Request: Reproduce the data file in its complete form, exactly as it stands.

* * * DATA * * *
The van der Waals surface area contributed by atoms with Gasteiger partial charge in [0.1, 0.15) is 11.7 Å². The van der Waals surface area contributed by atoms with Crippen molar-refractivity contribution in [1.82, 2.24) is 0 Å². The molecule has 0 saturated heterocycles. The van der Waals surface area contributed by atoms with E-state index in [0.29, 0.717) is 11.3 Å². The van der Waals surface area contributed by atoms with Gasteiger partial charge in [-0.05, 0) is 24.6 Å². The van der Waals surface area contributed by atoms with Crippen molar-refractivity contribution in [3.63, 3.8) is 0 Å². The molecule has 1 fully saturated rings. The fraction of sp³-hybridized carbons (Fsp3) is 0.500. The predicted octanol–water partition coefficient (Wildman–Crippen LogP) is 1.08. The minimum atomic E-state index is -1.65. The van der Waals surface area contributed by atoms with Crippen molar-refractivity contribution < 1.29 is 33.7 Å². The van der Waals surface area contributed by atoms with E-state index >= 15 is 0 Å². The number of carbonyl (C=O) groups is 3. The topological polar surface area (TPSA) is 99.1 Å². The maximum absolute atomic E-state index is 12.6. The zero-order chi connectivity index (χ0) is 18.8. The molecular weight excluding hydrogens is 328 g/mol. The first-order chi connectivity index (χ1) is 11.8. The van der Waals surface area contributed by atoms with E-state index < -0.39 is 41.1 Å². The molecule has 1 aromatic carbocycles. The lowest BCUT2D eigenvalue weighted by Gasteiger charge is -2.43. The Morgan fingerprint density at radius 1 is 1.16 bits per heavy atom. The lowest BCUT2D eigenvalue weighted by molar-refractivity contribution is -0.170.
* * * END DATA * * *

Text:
The van der Waals surface area contributed by atoms with Gasteiger partial charge in [0.1, 0.15) is 11.7 Å². The van der Waals surface area contributed by atoms with Crippen molar-refractivity contribution in [1.82, 2.24) is 0 Å². The molecule has 0 saturated heterocycles. The van der Waals surface area contributed by atoms with E-state index in [0.29, 0.717) is 11.3 Å². The van der Waals surface area contributed by atoms with Gasteiger partial charge in [-0.05, 0) is 24.6 Å². The van der Waals surface area contributed by atoms with Crippen molar-refractivity contribution in [3.63, 3.8) is 0 Å². The molecule has 1 fully saturated rings. The fraction of sp³-hybridized carbons (Fsp3) is 0.500. The predicted octanol–water partition coefficient (Wildman–Crippen LogP) is 1.08. The minimum atomic E-state index is -1.65. The van der Waals surface area contributed by atoms with Crippen molar-refractivity contribution < 1.29 is 33.7 Å². The van der Waals surface area contributed by atoms with E-state index >= 15 is 0 Å². The number of carbonyl (C=O) groups is 3. The topological polar surface area (TPSA) is 99.1 Å². The maximum absolute atomic E-state index is 12.6. The zero-order chi connectivity index (χ0) is 18.8. The molecular weight excluding hydrogens is 328 g/mol. The first-order chi connectivity index (χ1) is 11.8. The van der Waals surface area contributed by atoms with E-state index < -0.39 is 41.1 Å². The molecule has 1 aromatic carbocycles. The lowest BCUT2D eigenvalue weighted by Gasteiger charge is -2.43. The Morgan fingerprint density at radius 1 is 1.16 bits per heavy atom. The lowest BCUT2D eigenvalue weighted by molar-refractivity contribution is -0.170.